Our Old Books = Poison???

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Our Old Books = Poison???

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1OsideNative
Fev 22, 2009, 2:21 pm

Oh brother, what next? Wanted to share a link to this story that was just posted on another board I frequent. I thought the 50-Somethings would relate.
Old Books - A New Source of Lead Poisoning?

2eclecticitee
Fev 23, 2009, 4:56 am

Argh. I absolutely agree that children (all of us, actually) should be safe. But some people take things to such extremes!

3bumblesby
Fev 23, 2009, 8:34 pm

I suppose something about old humans will be next! Well we can just become a "Logan's Run" society.

4Collectorator
Fev 24, 2009, 6:44 am

This member has been suspended from the site.

5WholeHouseLibrary
Fev 27, 2009, 4:53 pm

"There is no Sanctuary... There is no Sanctuary..."

6mckait
Mar 29, 2009, 3:55 pm

LOL WHL

7nohrt4me
Editado: Mar 29, 2009, 5:05 pm

The notions of books posing health hazards reminds of that bit from H.S. Thompson's intro to A Generation of Swine:

"What do you say about a generation that has been taught that rain is poison and sex is death? If making love might be fatal and if a cool spring rain on any summer afternoon can turn a crystal blue lake into a puddle of black poison scum right in front of your eyes, there is not much left except TV and relentless masturbation?"

On the other hand, lending out one's books to some of the more annoying neighborhood teenagers is an interesting idea. If the lead doesn't kill 'em, they'll be a lot smarter.

8nohrt4me
Mar 29, 2009, 5:06 pm

The touchstone for "A Generation of Swine" keeps coming up with "Fear and Loathing." Whole different book, of course, and mine, if one believes reports, is full of lead.

9mckait
Mar 30, 2009, 6:31 am

The world has gone mad. " Do not drink coffee it will kill you!/ Coffee is good for you in moderation. Do not eat bacon, /if you eat only bacon and cheese you will lose weight.. but beware of bread! Blah blah blah~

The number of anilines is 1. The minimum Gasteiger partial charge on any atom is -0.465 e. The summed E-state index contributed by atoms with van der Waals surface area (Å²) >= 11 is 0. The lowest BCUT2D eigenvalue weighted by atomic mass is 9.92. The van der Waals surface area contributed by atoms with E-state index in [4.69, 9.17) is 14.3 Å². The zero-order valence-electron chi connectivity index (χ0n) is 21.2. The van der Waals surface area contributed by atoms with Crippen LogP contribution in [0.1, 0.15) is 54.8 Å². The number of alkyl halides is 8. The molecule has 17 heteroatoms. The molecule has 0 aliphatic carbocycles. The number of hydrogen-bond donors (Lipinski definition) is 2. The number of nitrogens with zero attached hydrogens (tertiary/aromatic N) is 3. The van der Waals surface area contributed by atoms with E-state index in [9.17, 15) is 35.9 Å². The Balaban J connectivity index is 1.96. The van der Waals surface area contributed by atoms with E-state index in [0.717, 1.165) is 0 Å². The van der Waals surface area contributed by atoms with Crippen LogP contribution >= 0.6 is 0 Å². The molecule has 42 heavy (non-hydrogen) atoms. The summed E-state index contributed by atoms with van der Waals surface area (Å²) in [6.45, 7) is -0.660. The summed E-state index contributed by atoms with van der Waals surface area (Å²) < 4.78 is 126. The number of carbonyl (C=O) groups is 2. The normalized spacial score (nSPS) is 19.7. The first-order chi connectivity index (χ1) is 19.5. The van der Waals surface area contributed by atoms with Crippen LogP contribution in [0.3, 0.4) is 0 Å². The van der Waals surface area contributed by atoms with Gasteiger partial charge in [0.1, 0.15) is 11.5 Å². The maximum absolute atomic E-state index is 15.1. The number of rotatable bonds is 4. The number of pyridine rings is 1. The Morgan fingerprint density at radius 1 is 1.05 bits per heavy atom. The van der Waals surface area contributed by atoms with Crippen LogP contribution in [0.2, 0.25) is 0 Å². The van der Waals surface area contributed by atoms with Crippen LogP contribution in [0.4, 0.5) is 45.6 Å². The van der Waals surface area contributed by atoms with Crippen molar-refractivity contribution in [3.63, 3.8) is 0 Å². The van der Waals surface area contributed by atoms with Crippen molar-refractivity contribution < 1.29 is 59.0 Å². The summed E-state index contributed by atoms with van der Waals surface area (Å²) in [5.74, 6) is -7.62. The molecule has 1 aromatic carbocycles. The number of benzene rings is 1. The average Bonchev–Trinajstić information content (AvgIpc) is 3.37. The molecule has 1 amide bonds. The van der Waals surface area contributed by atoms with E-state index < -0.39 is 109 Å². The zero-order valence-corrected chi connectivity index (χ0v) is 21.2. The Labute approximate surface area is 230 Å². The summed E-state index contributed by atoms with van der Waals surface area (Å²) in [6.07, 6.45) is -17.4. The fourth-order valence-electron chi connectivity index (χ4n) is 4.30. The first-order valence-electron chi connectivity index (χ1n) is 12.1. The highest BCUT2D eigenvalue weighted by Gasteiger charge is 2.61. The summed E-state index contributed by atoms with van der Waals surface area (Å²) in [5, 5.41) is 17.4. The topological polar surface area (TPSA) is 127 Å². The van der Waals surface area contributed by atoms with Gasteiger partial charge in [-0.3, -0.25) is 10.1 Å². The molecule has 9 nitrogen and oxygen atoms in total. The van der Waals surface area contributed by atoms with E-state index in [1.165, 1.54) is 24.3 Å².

10nohrt4me
Mar 30, 2009, 9:01 am

Most broadcast news outlets do a poor job reporting on medical issues, second only to their abysmal job reporting about religion.

The "tests may show" caveats get lost in what amounts to the announcer's chirpy admonitions to eat/drink/consume more/less of the item in question.

A friend refused to set foot in my house because I had orange Fiestaware (it's radioactive!). She insisted I take it to a hazmat center where it could be disposed of properly because just looking at it was like sticking your head in a CAT scan 20 times a day.

The straight skinny is that it's OK for display, just prudent not to eat from it.

11mckait
Mar 31, 2009, 6:21 am

radioactive? interesting :)

12WholeHouseLibrary
Abr 2, 2009, 1:26 pm

Was it advertised as something that would keep your food warm, or at least preserved, for generations?

13nohrt4me
Abr 2, 2009, 4:51 pm

The glaze was colored with depleted uranium. There's a ton of information (and misinformation) about this online.

Google "radioactive fiestaware" and you'll get about 3,000 returns.

14Booksloth
Jul 4, 2009, 2:34 pm

Does this mean I'm going to have to stop eating my old books?

15Nicole_VanK
Editado: Jul 4, 2009, 2:51 pm

Next stop Fahrenheit 451 ?

16staffordcastle
Jul 4, 2009, 2:56 pm

Oh, no, that would release all the horrid lead into the atmosphere!! (/irony)

17mckait
Jul 4, 2009, 2:57 pm

Booksloth, they are fine to eat if well salted.